St Cuthman was an 8th century Saxon saint who settled in Steyning, and founded the first church. He is said to have been wheeling his invalid mother in a handcart when it broke. This was seen as a sign from god that he should establish a church close by.
St Cuthman is depicted in three stained glass windows in St Andrew’s and St Cuthmans’s Church in Steyning. You can see him as a shepherd, as a builder and in the one in the photo with his mother in a handcart
You can also see a modern sculpture of St Cuthman’s was made to commemorate the millennium: He is looking across the road at his church.
The Norman Church
The church built by the Normans in the late eleven hundreds was nearly twice the size of the present building. It had transepts and a much longer chancel than the present 19th century one. It also had two extra bays at the west end of the nave, where the 16th century flint chequer work tower now stands.
The earliest part that remains is that which now forms the chancel arch. The surviving bays of the nave arcade, built around 1170-1180, have truly wonderful carving on most of the arches and capitals with no shortage of the customary zigzags and scallops as well as many less conventional motifs and designs.
This picture shows the beautiful church of St Leonard in South Stoke village, near Arundel, West Sussex.. It was recorded in the Domesday Book – a great land survey from 1086, commissioned by William the Conqueror – when the village was named as “Stoches”.
To find the church head for Arundel then travel down Mill Road until the road ends in a t-junction. Turn left, following the signpost to South Stoke. Go beyond the entrance to the farm and turn left with the road – the gate to the church is down a (signposted) short pathway to the right, about one hundred yards further on. Well worth finding!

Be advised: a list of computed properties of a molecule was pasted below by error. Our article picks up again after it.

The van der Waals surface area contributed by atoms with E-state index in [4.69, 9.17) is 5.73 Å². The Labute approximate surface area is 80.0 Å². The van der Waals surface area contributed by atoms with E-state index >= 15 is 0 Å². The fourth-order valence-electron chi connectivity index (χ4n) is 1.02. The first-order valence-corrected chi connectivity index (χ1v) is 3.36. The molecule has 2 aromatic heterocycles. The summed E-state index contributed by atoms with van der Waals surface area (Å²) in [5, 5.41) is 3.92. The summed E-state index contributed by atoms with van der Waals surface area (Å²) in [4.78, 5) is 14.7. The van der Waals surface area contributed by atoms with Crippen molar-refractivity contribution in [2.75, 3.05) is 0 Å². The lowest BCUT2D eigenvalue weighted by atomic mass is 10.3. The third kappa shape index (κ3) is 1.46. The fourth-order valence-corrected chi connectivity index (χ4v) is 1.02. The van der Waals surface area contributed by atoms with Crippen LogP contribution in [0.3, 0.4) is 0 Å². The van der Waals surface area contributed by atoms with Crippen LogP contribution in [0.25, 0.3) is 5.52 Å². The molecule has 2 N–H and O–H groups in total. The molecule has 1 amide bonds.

South Stoke is about a half hour drive from Steyning and close to the South Downs.
St Botolph’s Church has been referred to by a historian as one of the ‘lost downland churches”. It is in a peaceful spot next to the River Adur. Pay a visit and admire the clean lines and perfect setting of the small, attractive church!
The building dates to about 950 AD, and Saxon construction can be seen in the south wall and chancel arch. The slender tower, though it looks Saxon, is actually a 13th century addition, as is the chancel, which replaced a Saxon apse. At the west end of the south wall is an original round-headed Saxon window. The church also has fragments of medieval wall painting …
The Saxons took advantage of the power vacuum in Sussex left behind by the Romans when they could no longer afford to maintain outlying parts of their empire in the fifth century. When the people of Sussex asked Rome for help in defending themselves from Saxon raiders, the Empire decided it couldn’t afford to strike back and left Britain to fight for its own future.
The name Sussex comes from an adaptation of the name South Saxons.
This lovely small church is just a couple of miles from Steyning & within easy reach of Brighton. I have walked there from nearby Bramber following the River Adur.
Steyning is a fascinating place if you love history: The small rural town pre-dates the Norman Conquest.
St Cuthman, a Celtic saint from c8 or c9, is alleged to have arrived here pulling his sick mother in a cart. When the tow rope broke he assumed that this was a sign from God that Steyning was where he should stay. He built built a wooden church – and administered to the needs of his adopted flock. After his death, the church became a place of pilgrimage. The sea was much closer by in those days and so a port of St Cuthman was built on the River Adur nearby. The church at Steyning was part of a monastery …
The church was rebuilt in later years on the same site. Inside the building, is a truly glorious Norman nave, complete with the most beautifully harmonious decorations and carvings.